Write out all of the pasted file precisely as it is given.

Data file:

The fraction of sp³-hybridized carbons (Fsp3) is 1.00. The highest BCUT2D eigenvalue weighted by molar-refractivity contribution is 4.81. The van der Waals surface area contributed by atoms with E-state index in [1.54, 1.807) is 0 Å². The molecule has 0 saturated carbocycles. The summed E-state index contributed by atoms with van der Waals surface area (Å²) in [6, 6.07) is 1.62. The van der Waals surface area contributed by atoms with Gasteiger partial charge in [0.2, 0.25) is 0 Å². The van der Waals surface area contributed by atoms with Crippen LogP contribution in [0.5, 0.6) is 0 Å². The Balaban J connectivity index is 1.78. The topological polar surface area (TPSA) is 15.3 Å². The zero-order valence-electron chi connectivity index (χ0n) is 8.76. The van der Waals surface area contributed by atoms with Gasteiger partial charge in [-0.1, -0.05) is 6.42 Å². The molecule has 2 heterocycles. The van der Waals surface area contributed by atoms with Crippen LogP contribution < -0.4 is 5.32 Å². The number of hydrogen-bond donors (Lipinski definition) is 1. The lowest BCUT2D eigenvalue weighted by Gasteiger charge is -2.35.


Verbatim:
The fraction of sp³-hybridized carbons (Fsp3) is 1.00. The highest BCUT2D eigenvalue weighted by molar-refractivity contribution is 4.81. The van der Waals surface area contributed by atoms with E-state index in [1.54, 1.807) is 0 Å². The molecule has 0 saturated carbocycles. The summed E-state index contributed by atoms with van der Waals surface area (Å²) in [6, 6.07) is 1.62. The van der Waals surface area contributed by atoms with Gasteiger partial charge in [0.2, 0.25) is 0 Å². The van der Waals surface area contributed by atoms with Crippen LogP contribution in [0.5, 0.6) is 0 Å². The Balaban J connectivity index is 1.78. The topological polar surface area (TPSA) is 15.3 Å². The zero-order valence-electron chi connectivity index (χ0n) is 8.76. The van der Waals surface area contributed by atoms with Gasteiger partial charge in [-0.1, -0.05) is 6.42 Å². The molecule has 2 heterocycles. The van der Waals surface area contributed by atoms with Crippen LogP contribution < -0.4 is 5.32 Å². The number of hydrogen-bond donors (Lipinski definition) is 1. The lowest BCUT2D eigenvalue weighted by Gasteiger charge is -2.35.